Topic summary contributed by volunteer(s): Jim
Heart disease is the #1 killer in the United States, and elevated cholesterol levels are thought to be a primary cause. This may explain why a plant-based diet, which is free of cholesterol and saturated animal fats, has been so successful in preventing and treating the disease. The balance of evidence suggests that a plant-based diet may not only protect against but even reverse heart disease.
Reversing heart disease is critical, considering heart disease often starts in childhood. Heart disease was found to be almost non-existent in populations eating a diet centered on whole plant foods. The arteries of those eating a plant-based diet have less atherosclerotic plaque than runners or those on a low-carb diet.
How Doctors Treat Heart Disease
Unfortunately, due to a lack of nutrition education in medical schools, many doctors may be unaware of the power of nutrition to stop heart disease and improve heart health. The most common treatment for heart disease is the prescription of cholesterol-lowering drugs that may be linked to increased breast cancer risk, among other adverse side effects.
Cholesterol and Animal Products
Eating just one egg a day may exceed the safe limit of cholesterol and has been linked to a shortened lifespan. Eggs are so high in cholesterol that the egg industry cannot even legally claim that eggs are “nutritious.”
Meat and heme iron found in animal products may increase heart disease mortality, and fish and fish oil supplements may not be as heart-healthy as once thought, due to contamination by mercury and industrial pollutants. Chicken and fish consumption may have the same negative impact as red meat on cholesterol. Dairy may increase heart disease risk because dairy products are the #1 source of saturated fat in the American diet, a fact the dairy industry has tried to hide through misleading advertising campaigns.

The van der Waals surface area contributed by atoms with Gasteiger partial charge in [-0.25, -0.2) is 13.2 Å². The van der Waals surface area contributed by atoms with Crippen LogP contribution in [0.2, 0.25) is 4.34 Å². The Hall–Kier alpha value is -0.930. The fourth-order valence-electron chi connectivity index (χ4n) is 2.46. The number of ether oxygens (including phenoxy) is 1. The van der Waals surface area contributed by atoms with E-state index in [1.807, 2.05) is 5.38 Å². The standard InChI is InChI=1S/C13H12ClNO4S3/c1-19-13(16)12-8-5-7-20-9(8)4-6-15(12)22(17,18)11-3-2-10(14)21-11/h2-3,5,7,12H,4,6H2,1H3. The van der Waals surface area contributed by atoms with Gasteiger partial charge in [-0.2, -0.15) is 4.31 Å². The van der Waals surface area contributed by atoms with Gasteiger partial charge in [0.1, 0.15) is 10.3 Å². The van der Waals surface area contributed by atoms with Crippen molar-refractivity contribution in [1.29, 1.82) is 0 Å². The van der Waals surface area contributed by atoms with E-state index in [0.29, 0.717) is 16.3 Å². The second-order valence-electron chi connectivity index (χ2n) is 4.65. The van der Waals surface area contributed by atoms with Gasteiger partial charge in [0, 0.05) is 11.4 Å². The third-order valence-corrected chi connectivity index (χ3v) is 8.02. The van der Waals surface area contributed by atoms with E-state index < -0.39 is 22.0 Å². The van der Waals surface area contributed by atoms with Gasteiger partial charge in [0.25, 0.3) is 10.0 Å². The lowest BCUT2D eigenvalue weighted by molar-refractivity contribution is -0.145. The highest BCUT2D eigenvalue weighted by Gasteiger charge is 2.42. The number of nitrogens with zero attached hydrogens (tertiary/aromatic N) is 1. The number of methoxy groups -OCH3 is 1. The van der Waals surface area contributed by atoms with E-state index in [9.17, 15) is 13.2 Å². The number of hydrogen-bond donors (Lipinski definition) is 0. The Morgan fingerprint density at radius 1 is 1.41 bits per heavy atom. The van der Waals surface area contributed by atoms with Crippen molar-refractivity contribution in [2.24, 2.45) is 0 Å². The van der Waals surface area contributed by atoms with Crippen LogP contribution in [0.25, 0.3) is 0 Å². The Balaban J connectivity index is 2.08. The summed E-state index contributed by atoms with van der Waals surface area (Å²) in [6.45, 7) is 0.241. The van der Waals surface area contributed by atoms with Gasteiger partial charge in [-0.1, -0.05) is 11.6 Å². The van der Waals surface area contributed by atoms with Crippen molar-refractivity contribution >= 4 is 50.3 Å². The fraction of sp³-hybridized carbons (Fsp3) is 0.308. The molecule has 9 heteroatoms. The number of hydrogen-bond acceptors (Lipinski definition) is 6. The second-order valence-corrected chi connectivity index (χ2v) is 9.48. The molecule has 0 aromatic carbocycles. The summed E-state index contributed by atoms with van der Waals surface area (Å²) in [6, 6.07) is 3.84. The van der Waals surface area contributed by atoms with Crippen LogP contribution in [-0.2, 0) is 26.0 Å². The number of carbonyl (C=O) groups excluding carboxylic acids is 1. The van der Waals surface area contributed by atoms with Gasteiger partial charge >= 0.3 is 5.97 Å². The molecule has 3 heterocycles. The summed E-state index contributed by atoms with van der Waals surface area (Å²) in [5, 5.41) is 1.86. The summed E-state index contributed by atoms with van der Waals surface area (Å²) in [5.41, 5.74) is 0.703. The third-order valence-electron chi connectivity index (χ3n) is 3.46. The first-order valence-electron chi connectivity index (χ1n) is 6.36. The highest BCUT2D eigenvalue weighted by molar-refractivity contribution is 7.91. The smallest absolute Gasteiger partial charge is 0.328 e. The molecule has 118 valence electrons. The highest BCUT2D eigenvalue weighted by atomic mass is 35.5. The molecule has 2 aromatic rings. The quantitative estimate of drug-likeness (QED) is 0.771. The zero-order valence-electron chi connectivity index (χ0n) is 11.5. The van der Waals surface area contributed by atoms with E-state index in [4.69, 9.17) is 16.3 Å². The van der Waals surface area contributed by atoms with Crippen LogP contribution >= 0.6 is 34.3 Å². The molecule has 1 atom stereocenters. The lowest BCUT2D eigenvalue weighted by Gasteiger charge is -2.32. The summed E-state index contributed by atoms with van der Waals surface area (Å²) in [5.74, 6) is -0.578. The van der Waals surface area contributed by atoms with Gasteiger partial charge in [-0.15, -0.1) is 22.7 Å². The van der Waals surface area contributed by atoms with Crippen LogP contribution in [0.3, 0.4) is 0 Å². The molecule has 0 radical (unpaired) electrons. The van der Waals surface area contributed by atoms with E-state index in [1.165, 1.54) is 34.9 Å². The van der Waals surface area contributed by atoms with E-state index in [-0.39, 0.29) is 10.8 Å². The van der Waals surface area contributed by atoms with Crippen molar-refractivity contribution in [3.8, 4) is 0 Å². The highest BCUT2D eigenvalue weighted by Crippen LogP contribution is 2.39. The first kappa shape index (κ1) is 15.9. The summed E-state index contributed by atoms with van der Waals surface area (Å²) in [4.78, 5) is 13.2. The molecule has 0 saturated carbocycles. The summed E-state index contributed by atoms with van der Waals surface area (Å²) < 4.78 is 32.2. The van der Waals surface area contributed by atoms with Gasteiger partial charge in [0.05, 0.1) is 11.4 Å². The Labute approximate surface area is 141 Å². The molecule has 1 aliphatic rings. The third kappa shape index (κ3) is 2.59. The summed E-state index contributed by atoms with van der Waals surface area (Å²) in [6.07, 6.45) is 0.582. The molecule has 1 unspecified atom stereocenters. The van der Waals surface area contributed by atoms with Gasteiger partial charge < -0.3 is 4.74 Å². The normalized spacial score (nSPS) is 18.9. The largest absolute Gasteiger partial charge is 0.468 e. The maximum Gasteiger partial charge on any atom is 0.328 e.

Foods That Protect Against Heart Disease
There are certain plant foods that may be protective against heart disease, especially foods high in nitrates, antioxidants, fiber and potassium. These include greens such as kale, soy and other beans, nuts (including peanut butter), tea (especially hibiscus and green tea), flax seeds, whole grains, red rice, citrus, Ceylon cinnamon, coffee, cocoa, dark chocolate, dried apples, Indian gooseberries, golden raisins and currants, berries, tomatoes, oatmeal and some spices (such as turmeric). For additional benefits, combine a plant-based diet with one hour of exercise daily and seven hours of sleep each night.
Certain foods, drugs and lifestyle habits are associated with adverse cardiac consequences including coconut oil and coconut milk, dark fish, Premarin, salt, high fat meals, BPA and smoking. Alcohol may be protective against heart disease but is not recommended because it increases cancer risk.
Image Credit: Pixabay. This image has been modified.
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